Cookies Policy

This site uses cookies. By continuing to browse the site you are agreeing to our use of cookies.

I accept this policy

Find out more here

Fabulous Philosophizing After 1170

Brill’s MyBook program is exclusively available on BrillOnline Books and Journals. Students and scholars affiliated with an institution that has purchased a Brill E-Book on the BrillOnline platform automatically have access to the MyBook option for the title(s) acquired by the Library. Brill MyBook is a print-on-demand paperback copy which is sold at a favorably uniform low price.

Access this chapter

+ Tax (if applicable)

Chapter Summary

Those who wrote Boethian prosimetrum in the twelfth century combined high literary aspirations with earnest philosophical inquiry, until Alans De planctu Naturae made manifest the inherent difficulties of this mode of composition, and so signaled its end. Boethius, too, who not only provided the Latin Middle Ages with a significant model of fabulous philosophizing in his Consolation, but also produced the most important textbooks of logic in Latin, was aware of this tension; he himself wished to have it both ways. The Roman de la Rose borrows a great deal from Alans De planctu, in particular, including an erotically obsessed protagonist who interacts with a cast of personified abstractions. Twelfth-century Boethian prosimetrum was without doubt a product of its time, a brief period when interest in literary art, Platonic philosophical mythology, and introspective self-study all came together in a synergistic way.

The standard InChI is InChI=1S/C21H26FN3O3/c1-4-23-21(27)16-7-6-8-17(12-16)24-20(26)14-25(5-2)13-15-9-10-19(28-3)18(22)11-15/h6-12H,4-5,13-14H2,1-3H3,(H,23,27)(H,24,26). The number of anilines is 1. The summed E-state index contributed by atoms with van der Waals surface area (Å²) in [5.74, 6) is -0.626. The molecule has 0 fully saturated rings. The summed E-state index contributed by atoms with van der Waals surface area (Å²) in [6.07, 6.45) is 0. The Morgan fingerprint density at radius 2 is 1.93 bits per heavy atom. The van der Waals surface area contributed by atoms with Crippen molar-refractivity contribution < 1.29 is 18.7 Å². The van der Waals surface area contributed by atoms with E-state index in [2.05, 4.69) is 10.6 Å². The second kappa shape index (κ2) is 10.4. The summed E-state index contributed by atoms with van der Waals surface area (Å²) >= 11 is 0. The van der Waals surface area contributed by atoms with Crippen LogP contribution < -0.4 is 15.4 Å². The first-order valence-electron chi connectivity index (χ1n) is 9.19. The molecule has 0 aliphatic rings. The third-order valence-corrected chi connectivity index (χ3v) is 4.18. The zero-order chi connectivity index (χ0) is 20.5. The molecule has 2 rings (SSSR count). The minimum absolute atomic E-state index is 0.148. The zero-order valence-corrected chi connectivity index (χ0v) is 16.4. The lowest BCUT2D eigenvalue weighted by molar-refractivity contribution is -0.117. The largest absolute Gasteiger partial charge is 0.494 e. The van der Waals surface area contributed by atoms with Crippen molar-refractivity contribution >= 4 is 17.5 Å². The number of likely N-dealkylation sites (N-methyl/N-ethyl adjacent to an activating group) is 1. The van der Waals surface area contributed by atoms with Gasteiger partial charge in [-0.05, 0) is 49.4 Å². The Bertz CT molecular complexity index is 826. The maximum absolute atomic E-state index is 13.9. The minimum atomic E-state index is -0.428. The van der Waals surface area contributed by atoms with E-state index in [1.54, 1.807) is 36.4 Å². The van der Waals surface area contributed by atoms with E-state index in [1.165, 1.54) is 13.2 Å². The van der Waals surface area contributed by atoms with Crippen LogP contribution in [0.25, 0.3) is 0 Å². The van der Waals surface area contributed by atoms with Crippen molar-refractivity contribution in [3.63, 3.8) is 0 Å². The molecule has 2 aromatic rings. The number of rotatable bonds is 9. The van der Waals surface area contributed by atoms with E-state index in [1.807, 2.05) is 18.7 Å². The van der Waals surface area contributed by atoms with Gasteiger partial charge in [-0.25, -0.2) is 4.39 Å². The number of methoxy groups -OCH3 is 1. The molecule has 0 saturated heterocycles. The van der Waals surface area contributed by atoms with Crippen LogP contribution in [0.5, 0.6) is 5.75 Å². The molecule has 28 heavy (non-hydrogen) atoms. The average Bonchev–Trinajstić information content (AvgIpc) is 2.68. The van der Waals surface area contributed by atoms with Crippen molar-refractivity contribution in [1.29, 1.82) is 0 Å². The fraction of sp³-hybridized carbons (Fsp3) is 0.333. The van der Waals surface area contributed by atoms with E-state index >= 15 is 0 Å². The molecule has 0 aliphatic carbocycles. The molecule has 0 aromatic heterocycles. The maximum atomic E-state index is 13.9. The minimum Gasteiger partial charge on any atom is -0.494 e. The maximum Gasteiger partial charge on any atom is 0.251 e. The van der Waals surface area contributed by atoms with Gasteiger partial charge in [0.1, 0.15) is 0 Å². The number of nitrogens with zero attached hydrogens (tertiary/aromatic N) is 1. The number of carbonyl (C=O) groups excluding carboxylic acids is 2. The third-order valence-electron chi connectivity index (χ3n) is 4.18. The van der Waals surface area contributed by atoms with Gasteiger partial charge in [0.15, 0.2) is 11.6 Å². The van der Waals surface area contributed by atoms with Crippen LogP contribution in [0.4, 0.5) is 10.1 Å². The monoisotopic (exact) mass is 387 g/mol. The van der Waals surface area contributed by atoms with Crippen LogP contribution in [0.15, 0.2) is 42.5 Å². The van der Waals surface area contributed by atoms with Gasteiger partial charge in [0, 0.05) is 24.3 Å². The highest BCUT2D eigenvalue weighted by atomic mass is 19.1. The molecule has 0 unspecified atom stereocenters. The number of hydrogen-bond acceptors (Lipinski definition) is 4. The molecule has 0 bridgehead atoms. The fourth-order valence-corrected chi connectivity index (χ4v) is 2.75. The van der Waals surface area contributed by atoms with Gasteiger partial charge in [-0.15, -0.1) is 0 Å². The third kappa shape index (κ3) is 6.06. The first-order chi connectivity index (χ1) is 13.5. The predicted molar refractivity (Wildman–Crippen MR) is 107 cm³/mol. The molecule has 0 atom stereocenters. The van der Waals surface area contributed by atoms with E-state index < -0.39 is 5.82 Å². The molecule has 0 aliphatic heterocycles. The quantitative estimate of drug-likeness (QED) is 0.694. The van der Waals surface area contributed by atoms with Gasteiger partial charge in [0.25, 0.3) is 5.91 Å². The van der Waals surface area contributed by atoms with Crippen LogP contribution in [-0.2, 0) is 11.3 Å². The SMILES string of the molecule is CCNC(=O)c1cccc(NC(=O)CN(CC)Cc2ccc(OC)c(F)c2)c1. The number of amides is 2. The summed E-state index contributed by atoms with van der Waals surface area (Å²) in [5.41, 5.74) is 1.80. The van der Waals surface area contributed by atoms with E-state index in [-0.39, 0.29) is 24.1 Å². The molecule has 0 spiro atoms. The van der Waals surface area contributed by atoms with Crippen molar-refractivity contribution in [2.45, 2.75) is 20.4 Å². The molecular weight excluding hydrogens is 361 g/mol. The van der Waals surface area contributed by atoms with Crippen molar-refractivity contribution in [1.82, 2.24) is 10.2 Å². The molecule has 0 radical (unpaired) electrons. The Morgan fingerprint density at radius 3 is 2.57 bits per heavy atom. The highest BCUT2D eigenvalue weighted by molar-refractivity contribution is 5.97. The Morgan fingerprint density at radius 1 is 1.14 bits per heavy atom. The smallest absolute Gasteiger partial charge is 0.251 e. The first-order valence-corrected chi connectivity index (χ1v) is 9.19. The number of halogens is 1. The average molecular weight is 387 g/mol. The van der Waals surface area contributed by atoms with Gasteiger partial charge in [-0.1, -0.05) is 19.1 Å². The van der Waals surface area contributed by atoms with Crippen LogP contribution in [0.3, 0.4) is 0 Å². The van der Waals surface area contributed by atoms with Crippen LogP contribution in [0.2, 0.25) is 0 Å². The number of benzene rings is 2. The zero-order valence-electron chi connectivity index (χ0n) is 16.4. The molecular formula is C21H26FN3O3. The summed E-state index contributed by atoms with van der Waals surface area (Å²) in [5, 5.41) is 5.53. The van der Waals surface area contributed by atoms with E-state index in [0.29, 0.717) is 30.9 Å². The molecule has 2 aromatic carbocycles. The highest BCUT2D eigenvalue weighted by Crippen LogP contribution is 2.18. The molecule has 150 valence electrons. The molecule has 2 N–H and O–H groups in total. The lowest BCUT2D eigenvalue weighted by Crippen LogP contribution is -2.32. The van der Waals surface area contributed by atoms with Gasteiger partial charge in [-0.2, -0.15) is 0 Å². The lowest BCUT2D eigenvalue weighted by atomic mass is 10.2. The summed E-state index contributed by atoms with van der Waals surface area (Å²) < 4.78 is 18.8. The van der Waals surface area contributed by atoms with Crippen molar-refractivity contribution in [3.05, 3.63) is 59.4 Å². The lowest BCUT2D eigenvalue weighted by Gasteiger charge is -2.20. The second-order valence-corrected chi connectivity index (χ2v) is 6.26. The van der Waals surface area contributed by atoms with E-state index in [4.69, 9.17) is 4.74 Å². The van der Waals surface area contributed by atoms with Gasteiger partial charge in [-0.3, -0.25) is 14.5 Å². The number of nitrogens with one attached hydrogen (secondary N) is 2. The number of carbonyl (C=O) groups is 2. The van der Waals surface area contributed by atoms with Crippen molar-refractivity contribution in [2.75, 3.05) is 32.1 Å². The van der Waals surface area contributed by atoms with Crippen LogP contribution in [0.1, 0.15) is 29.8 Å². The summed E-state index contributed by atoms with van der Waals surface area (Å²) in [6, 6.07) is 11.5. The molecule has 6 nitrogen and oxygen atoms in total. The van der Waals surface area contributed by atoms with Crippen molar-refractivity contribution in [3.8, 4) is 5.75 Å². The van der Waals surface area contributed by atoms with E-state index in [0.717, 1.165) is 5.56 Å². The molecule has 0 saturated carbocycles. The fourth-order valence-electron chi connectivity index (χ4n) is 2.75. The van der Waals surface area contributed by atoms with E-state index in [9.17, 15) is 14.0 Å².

Keywords: Alans De planctu Naturae; fabulous philosophizing; Latin middle ages; Platonic philosophical mythology; Roman de la Rose; twelfth-century Boethian prosimetrum



Can't access your account?
  • Tools

  • Add to Favorites
  • Printable version
  • Email this page
  • Recommend to your library

    You must fill out fields marked with: *

    Librarian details
    Your details
    Why are you recommending this title?
    Select reason:
    Ordering Chaos — Recommend this title to your library
  • Export citations
  • Key

  • Full access
  • Open Access
  • Partial/No accessInformation